The first artificial womb for growing human babies could be getting closer to reality.
Next week, the U.S. Food and Drug Administration will discuss how scientists should conduct initial human tests using bag-like wombs.
According to the FDA, the 2-day discussion with experts that starts on Sept. 20 will be about how these wombs could support "extremely premature babies" who struggle with current standard medical care.
Philadelphia's Vitara Biomedical is close to human trials for their artificial womb, based on lamb testing.
"The impact of this technology will be life-changing. It will be a new paradigm in pediatrics," Dr. Alan Flake, co-inventor and Vitara Medical Advisor, said on the company's website.
Vitara's artificial womb is a fluid-filled bag connected to tubes and machines and kept in a temperature-controlled environment. The tubes deliver amniotic fluid, while others provide oxygen and medications to the fetus through umbilical blood vessels, according to the Children’s Hospital of Philadelphia.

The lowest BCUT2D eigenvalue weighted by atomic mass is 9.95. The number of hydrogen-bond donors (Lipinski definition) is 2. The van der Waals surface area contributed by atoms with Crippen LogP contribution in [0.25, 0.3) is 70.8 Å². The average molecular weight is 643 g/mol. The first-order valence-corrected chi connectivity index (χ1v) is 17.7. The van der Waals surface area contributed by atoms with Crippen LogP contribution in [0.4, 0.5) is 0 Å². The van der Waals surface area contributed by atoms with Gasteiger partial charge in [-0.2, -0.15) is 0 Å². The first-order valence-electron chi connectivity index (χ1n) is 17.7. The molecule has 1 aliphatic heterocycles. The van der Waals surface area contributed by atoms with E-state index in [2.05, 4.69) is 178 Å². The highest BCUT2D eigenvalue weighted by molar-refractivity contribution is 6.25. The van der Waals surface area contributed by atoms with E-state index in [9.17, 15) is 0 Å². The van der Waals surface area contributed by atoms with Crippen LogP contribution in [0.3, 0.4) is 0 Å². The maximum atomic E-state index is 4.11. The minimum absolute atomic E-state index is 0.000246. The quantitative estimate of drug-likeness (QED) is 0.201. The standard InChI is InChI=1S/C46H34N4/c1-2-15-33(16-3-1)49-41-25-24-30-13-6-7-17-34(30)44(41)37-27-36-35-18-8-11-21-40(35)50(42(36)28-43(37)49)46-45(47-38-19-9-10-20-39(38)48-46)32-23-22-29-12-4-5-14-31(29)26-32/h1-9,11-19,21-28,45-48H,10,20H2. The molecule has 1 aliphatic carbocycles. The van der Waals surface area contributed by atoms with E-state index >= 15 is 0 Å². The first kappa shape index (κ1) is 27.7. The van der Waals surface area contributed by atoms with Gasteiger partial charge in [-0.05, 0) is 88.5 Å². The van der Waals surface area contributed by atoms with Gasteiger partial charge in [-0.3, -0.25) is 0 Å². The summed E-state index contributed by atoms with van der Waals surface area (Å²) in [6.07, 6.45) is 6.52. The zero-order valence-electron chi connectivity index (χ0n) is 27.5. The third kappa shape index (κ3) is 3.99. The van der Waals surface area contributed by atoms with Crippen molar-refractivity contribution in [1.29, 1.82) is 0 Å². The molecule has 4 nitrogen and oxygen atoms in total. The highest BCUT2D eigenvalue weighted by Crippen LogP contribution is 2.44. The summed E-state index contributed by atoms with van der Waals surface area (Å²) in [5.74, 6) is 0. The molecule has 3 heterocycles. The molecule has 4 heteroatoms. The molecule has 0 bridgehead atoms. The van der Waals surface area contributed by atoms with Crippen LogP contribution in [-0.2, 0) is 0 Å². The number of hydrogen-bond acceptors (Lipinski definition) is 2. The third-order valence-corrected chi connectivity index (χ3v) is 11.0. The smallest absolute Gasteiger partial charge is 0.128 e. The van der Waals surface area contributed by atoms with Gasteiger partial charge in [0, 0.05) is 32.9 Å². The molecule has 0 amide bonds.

The aim is to help babies born between 23 and 28 weeks of pregnancy, experts say.
While this concept has been studied over the past 60 years, in 2017 and 2019 two research groups demonstrated the basic concept of artificial womb technology through animal studies, with many experts agreeing that it's a positive advancement for science but poses an ethical concern when using the technology with humans, according to the National Institutes of Health.
"The ethical dilemma arises with, I think, inappropriate application of the technology to extend the limits of viability," Dr. Flake told the New York Times, adding that candidates for an artificial womb would be "infants that would currently not be resuscitated."
According to Vitara, around 15 million babies are born prematurely each year globally, with a worldwide preterm birth rate of about 11%. In the U.S., this leads to an economic burden of approximately $26 billion. Vitara hopes their technology will lower the costs that come with caring for those babies.
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